mmap implementation for ANON mapping with desired address
josef.soentgen at genode-labs.com
Thu Dec 3 16:51:01 CET 2020
as predicted I am back with some questions.
First, thanks for your efforts of bringing Golang to Genode. I took a
look at the commits on your topic branch and your README was very
helpful in getting started; especially the current limitations section
reflects questions I am going to ask. Please bear with me if some
questions sound obvious but I lack the understanding of the inner
workings of Golang's run-time and I did not follow all your previous
E-Mails on the ML.
So, I checked out your 20.11 branch and tried to follow your instructions.
Unfortunately, I could not compile libgo out-of-the-box because libtool
was complaining about “unrecognized options” and I stopped at this point.
This brings me to my first question
* Is there a technical reason for executing the auto-tools build system
rather than porting the libraries, i.e., create the .mk files for
Genode's build system?
The instructions in the README lack the motivation behind that decision.
* Is it strictly necessary to solely produce static libraries or could
we get away with a dynamic shared-object, libgo.lib.so, that incorporates
everything and the target application is linked against or is it possible
to have multiple shared-objects. After all, there is already a libffi port
- ffi - that is built as .lib.so.
While stepping through the libgo commit I noticed the patches:
* You choose to add a new run-time target, “inno”, that is based on NetBSD
rather than using the existing FreeBSD target. For all intents and
purposes, Genode appears to be FreeBSD for ported software due to using
its libc¹. Is there a reason why that is not possible for Golang's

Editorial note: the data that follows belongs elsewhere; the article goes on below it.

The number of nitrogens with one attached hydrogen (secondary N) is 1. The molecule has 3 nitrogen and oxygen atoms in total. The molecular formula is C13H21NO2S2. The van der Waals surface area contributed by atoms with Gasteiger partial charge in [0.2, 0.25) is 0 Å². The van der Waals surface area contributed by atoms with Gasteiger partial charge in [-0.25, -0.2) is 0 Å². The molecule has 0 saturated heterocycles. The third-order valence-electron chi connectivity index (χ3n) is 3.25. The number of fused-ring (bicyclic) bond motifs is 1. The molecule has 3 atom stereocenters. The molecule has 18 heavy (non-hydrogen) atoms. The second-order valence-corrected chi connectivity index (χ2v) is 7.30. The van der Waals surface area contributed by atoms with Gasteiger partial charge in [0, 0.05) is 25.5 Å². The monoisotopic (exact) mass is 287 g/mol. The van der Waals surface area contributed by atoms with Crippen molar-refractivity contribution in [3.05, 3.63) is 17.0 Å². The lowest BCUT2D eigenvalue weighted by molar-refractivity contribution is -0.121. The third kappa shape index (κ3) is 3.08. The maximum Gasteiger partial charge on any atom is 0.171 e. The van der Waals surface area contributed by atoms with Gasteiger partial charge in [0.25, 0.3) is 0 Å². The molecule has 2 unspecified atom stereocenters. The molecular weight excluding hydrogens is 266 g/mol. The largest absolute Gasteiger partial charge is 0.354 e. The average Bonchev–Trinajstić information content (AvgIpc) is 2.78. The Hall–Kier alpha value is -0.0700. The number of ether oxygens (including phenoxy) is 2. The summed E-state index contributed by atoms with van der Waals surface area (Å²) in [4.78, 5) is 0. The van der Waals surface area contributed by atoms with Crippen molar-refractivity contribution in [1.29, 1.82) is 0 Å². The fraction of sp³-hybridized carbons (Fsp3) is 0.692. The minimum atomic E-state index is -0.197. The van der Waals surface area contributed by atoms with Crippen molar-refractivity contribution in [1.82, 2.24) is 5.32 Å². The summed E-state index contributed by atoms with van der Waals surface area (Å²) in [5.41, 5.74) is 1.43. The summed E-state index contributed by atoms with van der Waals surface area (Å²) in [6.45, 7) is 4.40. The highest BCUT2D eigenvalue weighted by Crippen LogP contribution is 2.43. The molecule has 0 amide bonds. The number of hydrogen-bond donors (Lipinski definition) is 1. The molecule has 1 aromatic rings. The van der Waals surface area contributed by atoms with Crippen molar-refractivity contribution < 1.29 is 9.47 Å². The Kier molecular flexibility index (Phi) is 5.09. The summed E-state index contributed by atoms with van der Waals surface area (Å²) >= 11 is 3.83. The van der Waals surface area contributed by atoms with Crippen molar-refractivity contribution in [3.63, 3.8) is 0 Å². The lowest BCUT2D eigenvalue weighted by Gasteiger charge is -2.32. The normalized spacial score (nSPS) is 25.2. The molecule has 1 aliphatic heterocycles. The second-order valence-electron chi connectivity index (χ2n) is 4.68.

IIRC, on some platforms, e.g. Solaris(?), the normal Golang run-time
solely uses the libc to interface with the OS instead of wrapping
system-calls directly. Is it the same with gccgo's run-time?
With regard to the first questions, if we remove auto-tools from the
equation we could shadow specific run-time parts where the upstream
implementation does not work on Genode.
¹) Granted, our libc port is not feature-complete and might lack
expected functionality, e.g. kqueue/sysctl or as you already
noticed mmap handling, but we could take this as an opportunity
to extended our libc port.
* I noticed that you use internal headers for implementing the stack
handling. Is in this context the available Genode::Thread API not enough?
My somewhat naive point of view would be to use our POSIX layer wherever
possible and only diverge where necessary - that only boils down to
go-routine and stack handling or does it not?
Finally, the most important question:
* From what I can tell the port itself still somewhat feels like a
proof-of-concept that as you mentioned in the README is the side
result of a research project. It would require further clean-up
before we could add it to Genode.
(This includes the current short-comings like missing context
support for go-routines, reliance on -fno-omit-framepointer,
etc. The support code that is currently part of the component
should be moved to a central location like you already suggested.)
Would you be willing to do that clean-up work or is it from your
point of view enough to just keep the port as an example in case
somebody else wants to do that? Your reaction so far, creating
the github issue, suggest that you do have some motivation.
I ask because in the past we got a welcome one-time contribution
for Rust support on Genode. However, since we do not use Rust, we
merely dragged it along and eventually removed it². As support for
Golang has no immediate priority for us, we hesitate to spend our
limited time on this at the moment.
That being said, I wrote our CI-tools web front end in Golang and
running it on Genode certainly would be nice and could be a reason
to nonetheless set some time aside to get that up and running :-).
Judging by the reaction on your issue, we could very well make a
community effort out of supporting Golang.
²) To not make the same mistake I imagine adding support to our
tooling for creating Golang based components is necessary.
Maybe it is worthwhile to extend 'goa'[sic] in that regard so
that a Golang-developer can use 'go' to initially develop his or
her application and later one use 'goa' to create a binary for
Genode, while 'goa' does the heavy-lifting behind the scenes.
I think you briefly touched the “go build → Makefile” topic in
one of your mails. After all, rather than writing specific
Genode components in Golang I guess people want to deploy their
existing applications first and would be fine with interacting
with Genode via the POSIX/VFS layer.
http://www.genode-labs.com/ · http://genode.org/
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